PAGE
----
Nitazoxanide is the prototype member of the thiazolides, which is a drug class of structurally-related broad-spectrum antiparasitic compounds.[22] Nitazoxanide is a light yellow crystalline powder. It is poorly soluble in ethanol and practically insoluble in water.

History

Nitazoxanide was originally discovered in the 1980s by Jean-François Rossignol at the Pasteur Institute. Initial studies demonstrated activity versus tapeworms. In vitro studies demonstrated much broader activity. Dr. Rossignol co-founded Romark Laboratories, with the goal of bringing nitazoxanide to market as an anti-parasitic drug. Initial studies in the USA were conducted in collaboration with Unimed Pharmaceuticals, Inc. (Marietta, GA) and focused on development of the drug for treatment of cryptosporidiosis in AIDS. Controlled trials began shortly after the advent of effective anti-retroviral therapies. The trials were abandoned due to poor enrollment and the FDA rejected an application based on uncontrolled studies.

Subsequently, Romark launched a series of controlled trials. A placebo-controlled study of nitazoxanide in cryptosporidiosis demonstrated significant clinical improvement in adults and children with mild illness. Among malnourished children in Zambia with chronic cryptosporidiosis, a three-day course of therapy led to clinical and parasitologic improvement and improved survival. In Zambia and in a study conducted in Mexico, nitazoxanide was not successful in the treatment of cryptosporidiosis in advanced infection with human immunodeficiency virus at the doses used. However, it was effective in patients with higher CD4 counts. In treatment of giardiasis, nitazoxanide was superior to placebo and comparable to metronidazole. Nitazoxanide was successful in the treatment of metronidazole-resistant giardiasis. Studies have suggested efficacy in the treatment of cyclosporiasis, isosporiasis, and amebiasis.[23] Recent studies have also found it to be effective against beef tapeworm(Taenia saginata).[24]

Society and culture

Dosage forms

Nitazoxanide is currently available in two oral dosage forms: a tablet (500 mg) and an oral suspension (100 mg per 5 ml when reconstituted).[3]

An extended release tablet (675 mg) has been used in clinical trials for chronic hepatitis C; however, this form is not currently marketed and available for prescription.[25]

Brand names

Nitazoxanide is sold under the brand names Adonid, Alinia, Allpar, Annita, Celectan, Colufase, Daxon, Dexidex, Diatazox, Kidonax, Mitafar, Nanazoxid, Parazoxanide, Netazox, Niazid, Nitamax, Nitax, Nitaxide, Nitaz, Nizonide, NT-TOX, Pacovanton, Paramix, Toza, and Zox.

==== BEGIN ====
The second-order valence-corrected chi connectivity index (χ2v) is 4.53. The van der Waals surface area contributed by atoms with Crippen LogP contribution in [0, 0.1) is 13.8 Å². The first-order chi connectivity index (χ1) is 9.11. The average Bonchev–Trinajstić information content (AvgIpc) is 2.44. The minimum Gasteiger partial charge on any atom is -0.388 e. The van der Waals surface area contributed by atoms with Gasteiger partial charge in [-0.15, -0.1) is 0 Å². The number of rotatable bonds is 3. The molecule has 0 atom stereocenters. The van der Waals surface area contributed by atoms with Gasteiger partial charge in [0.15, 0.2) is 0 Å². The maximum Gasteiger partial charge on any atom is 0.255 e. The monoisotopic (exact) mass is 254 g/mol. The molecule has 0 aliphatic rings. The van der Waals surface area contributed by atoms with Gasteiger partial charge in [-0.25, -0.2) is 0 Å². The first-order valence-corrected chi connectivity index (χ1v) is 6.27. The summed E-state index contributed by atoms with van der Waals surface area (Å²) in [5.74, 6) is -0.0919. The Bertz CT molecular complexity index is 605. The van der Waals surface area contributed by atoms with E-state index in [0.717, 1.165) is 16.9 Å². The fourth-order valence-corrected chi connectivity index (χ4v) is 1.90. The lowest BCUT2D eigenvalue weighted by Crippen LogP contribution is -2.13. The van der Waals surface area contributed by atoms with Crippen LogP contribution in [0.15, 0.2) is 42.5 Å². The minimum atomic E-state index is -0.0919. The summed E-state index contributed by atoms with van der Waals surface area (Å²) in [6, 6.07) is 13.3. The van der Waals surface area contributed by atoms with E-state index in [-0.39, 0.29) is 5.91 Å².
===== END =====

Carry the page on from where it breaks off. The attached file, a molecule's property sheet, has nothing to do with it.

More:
Research

As of September 2015, nitazoxanide was in phase 3 clinical trials for the treatment influenza due to its inhibitory effect on a broad range of influenza virus subtypes and efficacy against influenza viruses that are resistant to neuraminidase inhibitors like oseltamivir.[16][26] Nitazoxanide is also being researched as a potential treatment for COVID-19,[27] chronic hepatitis B, chronic hepatitis C, rotavirus and norovirus gastroenteritis.[16]

Hepatitis C

Romark initially decided to focus on the possibility of treating chronic hepatitis C with nitazoxanide.[25] The drug garnered interest from the hepatology community after three phase II clinical trials involving the treatment of hepatitis C with nitazoxanide produced positive results for treatment efficacy and similar tolerability to placebo without any signs of toxicity.[25] A meta-analysis from 2014 concluded that the previous held trials were of low-quality and with held with a risk of bias. The authors concluded that more randomized trials with low risk of bias are needed to determine if Nitazoxanide can be used as an effective treatment for chronic hepatitis C patients.[28]

References

  1. 1.0 1.1 1.2 "Nitazoxanide". LiverTox: Clinical and Research Information on Drug-Induced Liver Injury. National Institute of Diabetes and Digestive and Kidney Diseases. 2012. Retrieved 13 November 2021.
  2. 2.0 2.1 2.2 2.3 2.4 2.5 2.6 2.7 2.8 2.9 "Nitazoxanide Monograph for Professionals". Drugs.com. Retrieved 13 November 2021.
  3. 3.00 3.01 3.02 3.03 3.04 3.05 3.06 3.07 3.08 3.09 3.10 3.11 3.12 3.13 3.14 3.15 3.16 3.17 3.18 3.19 3.20 3.21 3.22 3.23 "Alinia- nitazoxanide tablet Alinia- nitazoxanide powder, for suspension". DailyMed. Retrieved 13 February 2021.
  4. 4.0 4.1 4.2 4.3 4.4 Stockis A, Allemon AM, De Bruyn S, Gengler C (May 2002). "Nitazoxanide pharmacokinetics and tolerability in man using single ascending oral doses". Int J Clin Pharmacol Ther. 40 (5): 213–220. doi:10.5414/cpp40213. PMID 12051573.
  5. "Nitazoxanide". PubChem Compound. National Center for Biotechnology Information. Retrieved 3 January 2016.
  6. "First Generic Drug Approvals". U.S. Food and Drug Administration (FDA). Retrieved 13 February 2021.
  7. "Nitazoxanide Prices and Nitazoxanide Coupons - GoodRx". GoodRx. Retrieved 13 November 2021.
  8. "Nitazoxanide". SPS - Specialist Pharmacy Service. 14 January 2016. Retrieved 13 November 2021.
  9. "Blastocystis: Resources for Health Professionals". United States Centers for Disease Control and Prevention. 2017-05-02. Retrieved 4 January 2016.
  10. Roberts T, Stark D, Harkness J, Ellis J (May 2014). "Update on the pathogenic potential and treatment options for Blastocystis sp". Gut Pathog. 6: 17. doi:10.1186/1757-4749-6-17. PMC 4039988. PMID 24883113. Blastocystis is one of the most common intestinal protists of humans. ... A recent study showed that 100% of people from low socio-economic villages in Senegal were infected with Blastocystis sp. suggesting that transmission was increased due to poor hygiene sanitation, close contact with domestic animals and livestock, and water supply directly from well and river [10]. ...